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A Forgotten Generation: Half Of South Korea's Elderly Live In Poverty

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A Forgotten Generation: Half Of South Korea's Elderly Live In Poverty

Politics & Policy

A Forgotten Generation: Half Of South Korea's Elderly Live In Poverty

A Forgotten Generation: Half Of South Korea's Elderly Live In Poverty

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  • <iframe src="https://www.npr.org/player/embed/398498496/398824627" width="100%" height="290" frameborder="0" scrolling="no" title="NPR embedded audio player">
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Koreans — many of them elderly — line up to receive 500 won, or about 50 cents, from Shin Banpo Church in southern Seoul. Each week, organizers say, a few hundred seniors show up at each church that offers the service, and the line starts hours in advance. Elise Hu/NPR hide caption

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Elise Hu/NPR

Koreans — many of them elderly — line up to receive 500 won, or about 50 cents, from Shin Banpo Church in southern Seoul. Each week, organizers say, a few hundred seniors show up at each church that offers the service, and the line starts hours in advance.

Elise Hu/NPR

South Korea may be known for its high-tech advances, luxury skin care products and rapid economic rise, but these days, the generation largely responsible for all that growth isn't faring so well. South Korea has the worst senior poverty rate among developed nations, and the options for seniors are slim.

On Thursdays, churches give out 500 won coins — equivalent to about 50 cents — to individuals who line up. Throngs of Korea's seniors wait for hours to shuffle past church volunteers for small handouts and a juice box, or maybe a banana. Each week, organizers say, 300 to 500 seniors show up at each church, and the line starts hours in advance.

"There are a lot of people who don't have anything else to do," says Han Dal-yong, who is nearing 80 and spoke with NPR outside Nam Seoul Church in southern Seoul. "What are you going to do if you're alone in the house? You might as well come out here."

As much as many seniors need the cash, they also come for community. Loneliness can be as difficult to deal with as being poor.

South Korea's Confucian tradition has weakened, and now elderly South Koreans increasingly live alone. In this photo from 2013, Kong Kyung-soon, a 73-year-old who lives alone, looks out of the door of her tiny rented apartment in Seoul. Lee Jae-won/Reuters/Landov hide caption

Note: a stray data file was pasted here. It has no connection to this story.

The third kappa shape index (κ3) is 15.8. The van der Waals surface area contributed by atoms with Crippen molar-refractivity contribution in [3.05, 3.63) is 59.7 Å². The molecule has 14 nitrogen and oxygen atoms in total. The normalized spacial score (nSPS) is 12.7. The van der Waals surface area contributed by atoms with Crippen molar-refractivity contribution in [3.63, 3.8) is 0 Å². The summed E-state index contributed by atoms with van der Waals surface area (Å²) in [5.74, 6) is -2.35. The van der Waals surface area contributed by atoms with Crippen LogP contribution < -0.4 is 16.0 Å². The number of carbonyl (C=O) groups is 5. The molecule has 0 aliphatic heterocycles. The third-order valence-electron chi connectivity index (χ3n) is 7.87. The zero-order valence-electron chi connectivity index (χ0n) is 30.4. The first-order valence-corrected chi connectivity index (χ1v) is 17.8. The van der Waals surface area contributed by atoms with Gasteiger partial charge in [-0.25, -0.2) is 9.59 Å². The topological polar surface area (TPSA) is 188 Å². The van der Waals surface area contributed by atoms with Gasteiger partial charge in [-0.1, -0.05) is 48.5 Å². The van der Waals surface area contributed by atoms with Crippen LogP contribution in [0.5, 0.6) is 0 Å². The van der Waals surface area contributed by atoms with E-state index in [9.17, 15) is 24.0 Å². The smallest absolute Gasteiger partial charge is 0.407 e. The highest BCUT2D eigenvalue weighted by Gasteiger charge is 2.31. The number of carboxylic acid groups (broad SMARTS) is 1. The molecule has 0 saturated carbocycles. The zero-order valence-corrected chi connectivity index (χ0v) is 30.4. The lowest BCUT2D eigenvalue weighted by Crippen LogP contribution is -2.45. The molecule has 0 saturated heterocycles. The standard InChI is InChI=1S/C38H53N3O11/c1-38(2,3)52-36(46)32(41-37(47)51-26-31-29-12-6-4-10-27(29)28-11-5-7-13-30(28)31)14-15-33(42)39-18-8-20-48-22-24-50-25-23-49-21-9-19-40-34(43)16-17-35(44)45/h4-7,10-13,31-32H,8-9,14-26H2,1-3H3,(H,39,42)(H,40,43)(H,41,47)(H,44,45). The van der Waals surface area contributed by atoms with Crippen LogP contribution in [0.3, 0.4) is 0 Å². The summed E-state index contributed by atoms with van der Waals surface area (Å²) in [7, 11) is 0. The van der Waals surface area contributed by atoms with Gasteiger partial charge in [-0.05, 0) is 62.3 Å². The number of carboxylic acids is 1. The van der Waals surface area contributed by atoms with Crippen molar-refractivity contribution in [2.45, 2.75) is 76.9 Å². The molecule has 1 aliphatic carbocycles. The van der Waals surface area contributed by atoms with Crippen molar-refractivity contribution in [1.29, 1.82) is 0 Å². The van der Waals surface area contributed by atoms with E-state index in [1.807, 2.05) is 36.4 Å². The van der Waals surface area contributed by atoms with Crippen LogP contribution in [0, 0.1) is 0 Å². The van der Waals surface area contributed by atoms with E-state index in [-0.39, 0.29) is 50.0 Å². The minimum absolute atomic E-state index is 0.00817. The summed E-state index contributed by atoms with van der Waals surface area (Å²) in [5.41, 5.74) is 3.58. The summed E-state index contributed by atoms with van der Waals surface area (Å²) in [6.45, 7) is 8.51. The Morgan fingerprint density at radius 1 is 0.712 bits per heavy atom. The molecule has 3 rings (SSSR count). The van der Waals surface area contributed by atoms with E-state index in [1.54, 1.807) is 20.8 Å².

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Lee Jae-won/Reuters/Landov

Scenes like this are repeated over and over across South Korea, mostly organized by places of worship. Church leaders say they started their handouts in the late 1990s to help the homeless. But in recent years, those who show up are almost all retirees, some nearly 100 years old.

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"Almost half the elderly people is poor in Korea. So really it's a very serious problem," says Ku In-hoe, a professor at Seoul National University who researches poverty issues.

Ku is citing a 2013 figure from the Organization for Economic Co-operation and Development, which ranked South Korea as having, by far, the highest rate of impoverished elderly among the 34 developed nations in the group.

"Before the 1990s, usually younger people supported their parents during their retirement age so it was not a serious problem. And at the time usually older people did not live long," Ku says about the situation in South Korea. "But during the last 20 years, elderly people live longer, and younger people also experience economic difficulty."

It's clear the Confucian tradition of younger generations taking care of their parents has faded. The last Korean Census showed an estimated one in three Korean seniors lives alone.

"If government helped the younger generation to support their parents, probably the situation can improve. But it's not a realistic solution only to rely on children to support their elder parents," says Ku.

While South Korea does provide a basic pension to retirees, it amounts to $200 a month, or just a quarter of the desired minimum amount needed for single households, according to the National Pension Research Institute Survey.

And the limited pension isn't universal. Only about 35 percent of seniors receive one.

"Of course it's not enough," says Han, the man waiting in line for the 500 won handout.

He says he wishes senior citizens here lived a better life. Instead, he says, they feel forgotten by society.

And a larger crisis may be looming. South Korea's birth rate is continuing to fall, which means these seniors are only becoming a bigger part of the population. Korean census numbers show seniors grew to 12 percent of the population in 2013 from 7 percent in 2000.

Without a clear solution in sight, people like Han say they'll keep lining up, for 50 cents at a time.

Hae Ryun Kang contributed to this story. For a behind-the-scenes look at reporting from NPR's newest East Asia bureau, check out our Tumblr.